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Tsvetana Paraskova

Tsvetana Paraskova

Tsvetana is a writer for Oilprice.com with over a decade of experience writing for news outlets such as iNVEZZ and SeeNews. 

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Oil Prices Drop From Ten-Week High On Macroeconomic Concerns

  • Oil prices slipped early on Monday morning, with Brent falling to $77.72 and WTI trading at $73.15.
  • Both WTI and Brent settled at their highest levels in ten weeks on Friday, but profit-taking and economic concerns dragged them lower on Monday.
  • Signs that China’s economic recovery may be slowing are weighing on oil prices but actions by OPEC+ and Biden’s SPR plans have put a floor under prices.

Oil prices slipped in Asian trade early on Monday, retreating from Friday’s ten-week high amid profit-taking and continued concerns about the world’s two biggest economies, the U.S. and China.

As of early trade in Europe, WTI Crude traded at $73.15, down by 0.96% on the day. The international benchmark, Brent Crude, was down by 0.96% at $77.72.

Both benchmarks settled over 2% higher on Friday, to the highest levels in ten weeks.

Early on Monday, however, macroeconomic concerns again trumped the ongoing OPEC+ efforts to tighten the physical market.

The Chinese post-Covid recovery may have further slowed as evidenced by the steepest drop in the producer price index (PPI) in June since the end of December 2015.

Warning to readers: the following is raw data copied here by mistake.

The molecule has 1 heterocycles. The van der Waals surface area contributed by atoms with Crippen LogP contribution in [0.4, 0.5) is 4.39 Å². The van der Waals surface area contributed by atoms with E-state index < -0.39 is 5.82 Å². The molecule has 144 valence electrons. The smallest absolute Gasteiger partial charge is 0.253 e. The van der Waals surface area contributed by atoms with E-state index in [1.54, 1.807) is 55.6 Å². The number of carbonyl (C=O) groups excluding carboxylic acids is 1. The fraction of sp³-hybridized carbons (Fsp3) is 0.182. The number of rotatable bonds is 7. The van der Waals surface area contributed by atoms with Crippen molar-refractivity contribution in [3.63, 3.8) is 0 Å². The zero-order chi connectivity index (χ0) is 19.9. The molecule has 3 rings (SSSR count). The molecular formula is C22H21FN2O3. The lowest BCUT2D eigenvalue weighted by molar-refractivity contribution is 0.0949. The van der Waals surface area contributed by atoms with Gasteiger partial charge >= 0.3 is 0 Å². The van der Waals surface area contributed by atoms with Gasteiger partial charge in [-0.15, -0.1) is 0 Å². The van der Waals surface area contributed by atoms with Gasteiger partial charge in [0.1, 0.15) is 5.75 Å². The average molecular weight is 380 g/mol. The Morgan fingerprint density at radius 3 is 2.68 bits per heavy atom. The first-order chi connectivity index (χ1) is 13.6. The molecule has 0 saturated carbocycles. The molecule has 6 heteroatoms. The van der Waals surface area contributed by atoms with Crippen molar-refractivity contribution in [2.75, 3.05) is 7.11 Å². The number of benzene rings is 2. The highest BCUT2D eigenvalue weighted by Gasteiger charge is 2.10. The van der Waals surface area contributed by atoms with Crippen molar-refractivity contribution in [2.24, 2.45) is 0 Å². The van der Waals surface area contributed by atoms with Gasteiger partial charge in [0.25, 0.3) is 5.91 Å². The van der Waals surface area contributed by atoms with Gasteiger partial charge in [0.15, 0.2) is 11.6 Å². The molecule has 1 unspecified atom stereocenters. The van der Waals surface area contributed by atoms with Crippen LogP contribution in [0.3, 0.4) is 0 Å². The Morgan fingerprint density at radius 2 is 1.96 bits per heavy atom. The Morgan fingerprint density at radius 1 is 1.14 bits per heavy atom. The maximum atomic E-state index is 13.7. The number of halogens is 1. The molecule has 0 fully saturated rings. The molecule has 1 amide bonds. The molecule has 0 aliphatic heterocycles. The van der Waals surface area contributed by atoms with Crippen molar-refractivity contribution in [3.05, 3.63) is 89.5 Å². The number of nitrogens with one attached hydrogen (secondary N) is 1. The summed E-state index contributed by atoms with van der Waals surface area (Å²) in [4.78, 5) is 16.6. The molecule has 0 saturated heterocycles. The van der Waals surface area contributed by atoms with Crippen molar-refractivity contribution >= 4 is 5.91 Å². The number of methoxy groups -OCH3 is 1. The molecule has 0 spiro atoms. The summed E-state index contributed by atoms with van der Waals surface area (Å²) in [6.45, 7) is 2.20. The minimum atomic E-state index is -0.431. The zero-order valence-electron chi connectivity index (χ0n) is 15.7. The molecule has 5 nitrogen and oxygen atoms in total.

Chinese factory gate prices slumped by 5.4% in June compared to the same month in 2022, data from the National Bureau of Statistics showed early on Monday. The drop in producer prices was steeper than analyst estimates and the annual decline in May. At the same time, China’s consumer inflation was flat on an annual basis in June, suggesting that the authorities could consider further monetary stimulus to revive demand.

The OPEC+ cuts and the U.S. Administration’s announcement on Friday that it plans to purchase around 6 million barrels of oil for the Strategic Petroleum Reserve (SPR), with delivery scheduled for October and November, limited the oil price declines.

So far, the Biden Administration has bought 6.3 million barrels at an average price of $72.67 per barrel, compared to around $95 per barrel that SPR crude was sold for in 2022.

“Cuts from both Saudi Arabia and Russia have provided some support, although the market will have to continue to contend with macro uncertainty, which has capped the market over the last couple of months,” ING strategists Warren Patterson and Ewa Manthey said on Monday.

“The recent action taken by Saudi Arabia will likely provide some comfort to longs as it sends the signal that the Saudis are committed to putting a floor under the market.”

According to IG strategist Jun Rong Yeap, “Hopes for some recovery in the second half of this year may be pinned on expectations for China to bring in more stimulus in the months ahead while US economic conditions retain some resilience.”

The oil market will be closely watching this week the U.S. Consumer Price Index (CPI) report for June due out on Wednesday and OPEC and IEA’s monthly reports on Thursday.   


By Tsvetana Paraskova for Oilprice.com

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